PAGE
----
Saturday, December 29, 2007

Scarf knitting procrastination

I bought the yarn (4 balls of JoAnn's Stellina) in November, 2005. I cast on for the scarf in October, 2006. Since then, several other unfinished scarves have joined it in the knitting bag.

That's my ugly secret. Rather than an albatross, I have unfinished scarves hanging around my neck. At least now the count is reduced by one. How? you ask? I consulted the scarf knitting group at Ravelry for theraputic suggestions. I was shocked to find there are those who enjoy knitting scarves, who revel in their sameness. I was willing to follow their path, if only it would lighten the burden around my neck. They spoke, I listened. Here, blocking, is the result.

They had several suggestions, but the one that seemed the most sure to work at the time was to simply resolve to finish just one scarf.

I had half the scarf knitted. The pattern is from the Interweave scarf booklet that came tucked into one of their IK issues last year. You're supposed to knit the two halves separately and graft them together so the ends match. The second half was partially knitted but much shorter than the first. I guessed it would take hours and hours to finish the picky little lace pattern. Did I rise to the challenge? No, I put it aside. Christmas knitting was my excuse. This time.

But then, the Christmas knitting was done, and I had no excuse. Two days before Christmas, I tossed the unfinished scarf half in the car and knit on it while we drove around visiting. I was surprised when I found I had only a few yards of yarn left on Christmas eve--right about the time I saw the moon and Mars. I had forgotten that I planned for the second half to be smaller than the first, so that the grafted seam would be off-center and less obvious. Sorta.

Since the pattern is running in opposite directions, it won't match no matter what. Of course, I managed to misalign the stitches while grafting it. At that point, after two years of fiddling around, I let it go. I've got a mistake in the first half where I misplaced half a repeat.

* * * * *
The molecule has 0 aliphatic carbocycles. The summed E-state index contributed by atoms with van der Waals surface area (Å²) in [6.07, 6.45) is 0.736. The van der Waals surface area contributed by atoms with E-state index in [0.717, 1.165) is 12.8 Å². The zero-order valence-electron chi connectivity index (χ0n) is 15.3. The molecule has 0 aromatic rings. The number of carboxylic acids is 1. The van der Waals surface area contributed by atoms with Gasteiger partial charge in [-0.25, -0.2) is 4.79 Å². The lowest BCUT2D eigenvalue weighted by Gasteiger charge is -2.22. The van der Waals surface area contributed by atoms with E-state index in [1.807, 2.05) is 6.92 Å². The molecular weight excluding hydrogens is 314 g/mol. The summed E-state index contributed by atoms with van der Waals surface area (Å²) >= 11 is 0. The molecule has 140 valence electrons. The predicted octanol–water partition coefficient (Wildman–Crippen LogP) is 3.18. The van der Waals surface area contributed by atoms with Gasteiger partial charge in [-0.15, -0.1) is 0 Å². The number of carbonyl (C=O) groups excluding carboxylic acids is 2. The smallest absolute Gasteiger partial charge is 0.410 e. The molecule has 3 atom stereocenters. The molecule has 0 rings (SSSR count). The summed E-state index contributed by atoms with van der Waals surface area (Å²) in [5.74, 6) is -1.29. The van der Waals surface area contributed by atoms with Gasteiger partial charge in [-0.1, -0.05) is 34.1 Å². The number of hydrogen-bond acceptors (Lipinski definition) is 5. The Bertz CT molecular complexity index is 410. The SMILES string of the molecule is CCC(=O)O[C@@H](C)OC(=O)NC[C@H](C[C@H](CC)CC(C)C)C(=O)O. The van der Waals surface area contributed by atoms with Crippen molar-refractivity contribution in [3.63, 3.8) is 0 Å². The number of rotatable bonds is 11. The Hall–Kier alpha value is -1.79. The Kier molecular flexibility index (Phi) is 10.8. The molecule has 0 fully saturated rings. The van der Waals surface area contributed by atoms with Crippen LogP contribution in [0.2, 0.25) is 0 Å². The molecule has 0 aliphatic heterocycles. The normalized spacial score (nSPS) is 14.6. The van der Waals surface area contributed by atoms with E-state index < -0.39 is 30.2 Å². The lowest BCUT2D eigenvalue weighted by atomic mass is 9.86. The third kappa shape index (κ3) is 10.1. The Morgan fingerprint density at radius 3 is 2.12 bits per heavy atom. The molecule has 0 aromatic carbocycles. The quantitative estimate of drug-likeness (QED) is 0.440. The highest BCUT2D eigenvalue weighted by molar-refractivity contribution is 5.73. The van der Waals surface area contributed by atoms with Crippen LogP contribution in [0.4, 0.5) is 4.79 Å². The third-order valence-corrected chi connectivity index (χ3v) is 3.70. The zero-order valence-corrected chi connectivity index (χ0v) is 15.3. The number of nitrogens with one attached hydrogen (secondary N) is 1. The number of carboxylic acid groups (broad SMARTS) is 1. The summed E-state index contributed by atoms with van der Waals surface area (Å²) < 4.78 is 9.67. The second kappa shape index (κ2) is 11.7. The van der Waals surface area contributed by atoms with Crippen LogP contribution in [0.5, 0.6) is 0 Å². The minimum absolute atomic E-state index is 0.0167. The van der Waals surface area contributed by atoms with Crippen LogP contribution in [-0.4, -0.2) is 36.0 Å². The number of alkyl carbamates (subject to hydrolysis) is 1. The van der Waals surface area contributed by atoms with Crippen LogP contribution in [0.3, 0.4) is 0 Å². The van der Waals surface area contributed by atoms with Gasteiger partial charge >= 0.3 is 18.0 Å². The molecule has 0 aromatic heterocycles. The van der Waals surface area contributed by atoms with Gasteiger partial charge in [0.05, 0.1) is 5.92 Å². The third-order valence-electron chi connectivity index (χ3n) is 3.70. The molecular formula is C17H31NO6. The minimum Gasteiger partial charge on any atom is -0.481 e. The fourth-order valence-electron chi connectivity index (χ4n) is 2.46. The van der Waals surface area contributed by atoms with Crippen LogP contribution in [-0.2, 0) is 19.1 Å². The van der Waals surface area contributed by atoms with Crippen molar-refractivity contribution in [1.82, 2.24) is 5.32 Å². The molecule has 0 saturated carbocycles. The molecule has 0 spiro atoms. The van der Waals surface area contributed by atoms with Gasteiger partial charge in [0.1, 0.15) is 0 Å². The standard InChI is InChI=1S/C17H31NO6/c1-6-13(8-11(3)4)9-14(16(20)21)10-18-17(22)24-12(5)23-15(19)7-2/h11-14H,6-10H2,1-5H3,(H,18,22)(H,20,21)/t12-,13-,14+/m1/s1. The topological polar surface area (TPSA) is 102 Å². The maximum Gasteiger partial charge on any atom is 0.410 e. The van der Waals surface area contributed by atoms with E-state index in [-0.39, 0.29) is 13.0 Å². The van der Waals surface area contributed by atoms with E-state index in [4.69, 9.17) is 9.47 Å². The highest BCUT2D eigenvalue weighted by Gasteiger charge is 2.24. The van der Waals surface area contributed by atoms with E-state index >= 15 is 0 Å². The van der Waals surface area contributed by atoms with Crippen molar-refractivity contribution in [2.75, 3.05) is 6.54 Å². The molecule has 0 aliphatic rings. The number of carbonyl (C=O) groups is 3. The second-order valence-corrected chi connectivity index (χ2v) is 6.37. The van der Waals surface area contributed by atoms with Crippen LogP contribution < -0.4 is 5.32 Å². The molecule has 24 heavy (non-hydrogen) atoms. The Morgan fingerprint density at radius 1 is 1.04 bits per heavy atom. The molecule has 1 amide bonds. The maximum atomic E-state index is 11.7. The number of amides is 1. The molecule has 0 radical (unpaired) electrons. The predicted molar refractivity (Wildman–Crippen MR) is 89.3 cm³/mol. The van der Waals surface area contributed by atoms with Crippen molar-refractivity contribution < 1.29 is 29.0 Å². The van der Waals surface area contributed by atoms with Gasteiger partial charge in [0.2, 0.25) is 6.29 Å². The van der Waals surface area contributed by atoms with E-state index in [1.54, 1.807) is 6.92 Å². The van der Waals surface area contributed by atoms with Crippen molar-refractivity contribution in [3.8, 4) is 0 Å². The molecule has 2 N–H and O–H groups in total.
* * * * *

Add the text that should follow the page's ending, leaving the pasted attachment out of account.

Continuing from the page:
It looks good, regardless. The yarn is wool, plied with a tiny nylon thread that gives it shimmer.

Wednesday, December 26, 2007

Mars for Christmas

Here's what else happened--the moon and mars. I took these photos Dec. 23rd, as we drove back from a holiday visit and gifting. The moon was huge and full when it rose, and I dropped my knitting and took this photo:
Then, after it got dark, we could see a star near it. I've since checked and found out it was Mars, and that it was visible in some parts of the globe on the 23rd and 24th. Here's how it looked about an hour and a half after it rose Sunday, and we could see the first glimmering of Mars below it:

It got brighter--the photo below was taken a little less than an hour later. Do you see how Mars has moved a little to the right?

When I last checked a couple of hours later, it was almost directly to the right of the moon.

Thursday, December 20, 2007

Mini Sweater Magnets

Before I wrap them, here is the set of refrigerator magnets I made for my friend and her daughter. I ended up with two sweaters, two hats, and two scarves.

When I first told you about this project, I had a blue hat that was less than satisfactory. Just now, when I was hot-gluing it to the magnet, I glued it on backwards with the seam exposed. I guess it was an impulse to trash it that made me mess it up. I salvaged the white pom pom and quickly knit the pink hat for it.

I've still got to make the faces to go with this set--I need good photos of the recipients for that. In the meantime, to give you an idea of the "dress me up" option, I used faces cut from a magazine: